“They play all these dirty games on different lands, and we are still burning in the same fire.”
Asghar, a 2019 GATHER Fellow, recounted his life growing up in Quetta, Balochistan, a city in Pakistan near the Afghanistan border. Asghar described this community as a tribal one, where extended family all live together in a cluster of houses that share one gate to enter.
The area has been destabilized over the years from both the United States and the Russians—the capitalist and the communist bloc, as Asghar described it, one fighting to own all the resources and the other to distribute them.
Growing up, Asghar, like all of the boys in his class, was taught that virgins would await them if they died fighting, and that they could escape a life of poverty and illiteracy in heaven.
“When you don’t have means,” Asghar explained, “you feel ‘what am I doing?’ I can buy good stuff in heaven. I can have meals, I can have milk. So why should I not go there?”
These stories had been put in their minds from a young age, “so when the time comes, they are ready for war and suicide attacks and disaster. Same was the case with me, with my cousin, with all of my village,” Asghar said.
But at the age of 22, Asghar went to Balochistan University of Information Technology, Engineering and Management Sciences to fulfill his family’s expectation that he would be able to support them in the future. It was there that his mindset—and life trajectory—began to change. He credits this change to his participation in study circles.
These groups didn’t lead to an immediate rejection of what he had learned growing up. The people in these discussion groups, who are his good friends now, he called infidels. “They are kafir, they are brainwashing our children,” Asghar said of his initial reaction.
These “infidels” shared documentaries and books that, as Asghar described it, began “to melt him.” The books—Dabang Musafari, Sarhaa, Da Laandhi Ghwasha, all written by Noor Mohammad Tarakai, the ex-President of Afghanistan—completely changed his thinking. The stories, which pointed out evils, reminded him of his own village. “I’m watching the different houses, how they are living, the key stakeholders of society and what they do with their position and power, and it hits me. ‘Oh! It is this!’”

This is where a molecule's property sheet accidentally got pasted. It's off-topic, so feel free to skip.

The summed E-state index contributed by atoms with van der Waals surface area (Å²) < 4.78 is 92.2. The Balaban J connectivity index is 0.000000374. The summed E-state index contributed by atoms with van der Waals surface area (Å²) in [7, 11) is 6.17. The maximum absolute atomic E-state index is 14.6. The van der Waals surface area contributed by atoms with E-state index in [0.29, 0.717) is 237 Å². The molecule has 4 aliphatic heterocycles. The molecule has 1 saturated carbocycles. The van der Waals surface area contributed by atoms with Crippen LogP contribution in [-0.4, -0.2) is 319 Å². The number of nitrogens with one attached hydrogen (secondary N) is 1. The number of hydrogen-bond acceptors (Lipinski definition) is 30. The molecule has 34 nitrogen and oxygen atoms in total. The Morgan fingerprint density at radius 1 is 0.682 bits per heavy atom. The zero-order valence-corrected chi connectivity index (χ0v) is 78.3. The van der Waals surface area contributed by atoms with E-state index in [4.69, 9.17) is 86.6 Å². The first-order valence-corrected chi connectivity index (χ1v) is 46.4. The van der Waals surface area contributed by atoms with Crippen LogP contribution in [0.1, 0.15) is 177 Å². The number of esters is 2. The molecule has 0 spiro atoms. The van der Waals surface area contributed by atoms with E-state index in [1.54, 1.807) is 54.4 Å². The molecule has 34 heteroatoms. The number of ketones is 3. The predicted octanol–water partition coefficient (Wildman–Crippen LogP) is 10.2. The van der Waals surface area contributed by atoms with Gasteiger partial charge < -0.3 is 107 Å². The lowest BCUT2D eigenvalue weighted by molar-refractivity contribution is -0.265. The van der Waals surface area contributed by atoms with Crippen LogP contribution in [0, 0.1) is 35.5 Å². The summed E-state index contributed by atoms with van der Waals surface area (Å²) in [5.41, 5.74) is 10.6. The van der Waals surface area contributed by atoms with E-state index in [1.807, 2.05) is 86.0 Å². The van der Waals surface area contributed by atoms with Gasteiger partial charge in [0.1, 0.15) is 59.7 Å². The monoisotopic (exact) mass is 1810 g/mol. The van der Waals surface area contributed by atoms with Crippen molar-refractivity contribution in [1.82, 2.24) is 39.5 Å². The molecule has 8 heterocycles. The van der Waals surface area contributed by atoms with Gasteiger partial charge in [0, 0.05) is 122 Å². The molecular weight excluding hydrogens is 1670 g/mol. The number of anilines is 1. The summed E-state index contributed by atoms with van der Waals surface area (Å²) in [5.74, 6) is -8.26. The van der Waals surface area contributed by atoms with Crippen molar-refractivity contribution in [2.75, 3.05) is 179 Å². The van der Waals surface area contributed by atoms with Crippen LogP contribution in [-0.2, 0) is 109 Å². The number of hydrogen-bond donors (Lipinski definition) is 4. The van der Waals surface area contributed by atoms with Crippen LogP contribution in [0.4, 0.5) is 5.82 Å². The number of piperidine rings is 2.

Seeing his own community reflected in what he read began to “crack my mind and melt my extremist ideologies,” Asghar said.
In 2012, when he had completed his MBA, Asghar could feel a shift in his skill sets. He led a political organization during his final year at the university comprised of nearly 1,500 students. At the same time, he raised funds to cover university fees for four of his peers.
“I started to think that if I can collect charities for the fees of students in my university, why can’t I establish a school?”
As Asghar sees it, education is the tool by which he hopes to bring about peace. “I feel that illiteracy breeds poverty, and poverty breeds instability. And instability brings war.” So in 2013, he created the DEWA Foundation, which established its first school a year later in a small village known as Murgha Zakaria Zai. After that, he established two more schools, and hopes to have five campuses throughout the region.
Asghar literally built the first school, he and his team doing the actual labor. “I told my friends we cannot go for holy war; let’s not spill blood but we can at least sweat.”
His peers, which included doctors and MBA holders, collected large stones and drove tractors to create the structures that would teach more than 300 students ranging in age from 4 to 13 years old. About a third of his students receive scholarships that enable them to attend school.
DEWA, which stands for Development, Education, Welfare, and Advocacy, means “candle” or “light” in Pashto, the language spoken in the region where he lives. And Asghar hopes for his schools to be a light for his students, giving them the same critical thinking skills that helped him counter radicalism. “It’s easy to manipulate emotions when you don’t have education,” he said.